In such moment, it is critical for a leader keeps first things first. Several times throughout these 100 days I have stopped to ask our team, Why are we here? What’s most important? Will this decision lead us where we want to go?—reminding our team not to lose sight of the overall mission. The coronavirus wasn’t our first catastrophe in South Asia. Consistently emphasizing our Great Commission priorities brought context, perspective, and purpose. Remaining true to that mission keeps one focused during uncertainty.

Leadership Lesson #3: You Cannot Not Communicate

When a crisis hits, one cannot overestimate the importance of consistent and authentic communication. Unfortunately, in the busyness of leading in crisis mode, leaders have a tendency to communicate less, not more. The days are long, many things are coming at you quickly, and it seems like there’s no time to stop and write.

So many times during these 100 days, I’ve led in a “hurry up and wait” environment, feverishly grasping for new information as it trickled in. I was leading people somewhere I’d never been. Yet in these situations, leaders must remember that others are looking to them for security and direction. What are we to do?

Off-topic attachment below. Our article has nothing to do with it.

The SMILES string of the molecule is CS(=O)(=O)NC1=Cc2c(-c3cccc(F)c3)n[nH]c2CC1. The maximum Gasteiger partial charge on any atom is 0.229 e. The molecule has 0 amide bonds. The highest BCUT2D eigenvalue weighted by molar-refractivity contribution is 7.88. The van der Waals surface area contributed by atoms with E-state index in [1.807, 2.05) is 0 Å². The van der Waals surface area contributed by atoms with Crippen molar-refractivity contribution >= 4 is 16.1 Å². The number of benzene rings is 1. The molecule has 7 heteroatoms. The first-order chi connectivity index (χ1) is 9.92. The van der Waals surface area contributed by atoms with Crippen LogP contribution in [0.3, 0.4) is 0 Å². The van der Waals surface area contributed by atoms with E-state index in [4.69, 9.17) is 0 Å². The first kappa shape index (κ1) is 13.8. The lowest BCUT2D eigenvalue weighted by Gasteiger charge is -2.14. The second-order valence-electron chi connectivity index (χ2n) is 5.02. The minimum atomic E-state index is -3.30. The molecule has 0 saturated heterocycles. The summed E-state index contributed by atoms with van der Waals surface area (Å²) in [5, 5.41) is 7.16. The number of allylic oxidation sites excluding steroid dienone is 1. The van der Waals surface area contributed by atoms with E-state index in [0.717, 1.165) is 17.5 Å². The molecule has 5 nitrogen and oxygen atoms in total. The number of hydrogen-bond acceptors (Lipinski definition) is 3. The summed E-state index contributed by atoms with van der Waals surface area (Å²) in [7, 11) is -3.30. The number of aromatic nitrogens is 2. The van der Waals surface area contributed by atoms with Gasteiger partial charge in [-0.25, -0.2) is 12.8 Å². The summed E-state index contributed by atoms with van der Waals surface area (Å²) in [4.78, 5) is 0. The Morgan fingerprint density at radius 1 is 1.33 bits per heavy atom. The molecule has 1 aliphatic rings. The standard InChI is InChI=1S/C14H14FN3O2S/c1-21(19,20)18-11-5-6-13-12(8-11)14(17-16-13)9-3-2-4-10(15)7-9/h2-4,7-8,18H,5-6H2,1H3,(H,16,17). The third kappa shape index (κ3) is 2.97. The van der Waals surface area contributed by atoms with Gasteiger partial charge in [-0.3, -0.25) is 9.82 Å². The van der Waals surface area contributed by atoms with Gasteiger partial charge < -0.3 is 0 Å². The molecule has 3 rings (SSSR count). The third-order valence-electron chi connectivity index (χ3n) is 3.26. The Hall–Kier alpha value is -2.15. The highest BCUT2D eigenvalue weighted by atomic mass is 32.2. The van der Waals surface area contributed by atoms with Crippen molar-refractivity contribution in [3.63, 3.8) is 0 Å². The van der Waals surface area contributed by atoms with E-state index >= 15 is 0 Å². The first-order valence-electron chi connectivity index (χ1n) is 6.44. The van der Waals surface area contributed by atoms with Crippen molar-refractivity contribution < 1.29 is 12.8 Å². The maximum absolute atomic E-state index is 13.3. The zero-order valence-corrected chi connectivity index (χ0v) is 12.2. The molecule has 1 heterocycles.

For starters, stop pretending. Admit when you don’t have all the answers and explain what you are doing to work on it. Convey your continued trust in God’s wisdom and protection, and don’t fall prey to the fear of over-communicating. Instead, err on the other side—communicate often. Be factual, genuine, and vulnerable. People can easily sniff out fakeness anyway. It’s possible to acknowledge reality while also instilling hope. Trust and unity are built through gracious, truthful, and frequent communication.

Stop pretending. Admit when you don’t have all the answers and explain what you are doing to work on it.

Leadership Lesson #4: Embrace “Business Not as Usual”

The difficulty of effective decision making is magnified during crisis. This year, I have worked some of the longest days ever. I recall the day I declared to myself and others that things were now “business not as usual”. We quickly formed a crisis leadership team (CLT) to advise us, providing insight to me and others that enabled our field team to make good decisions.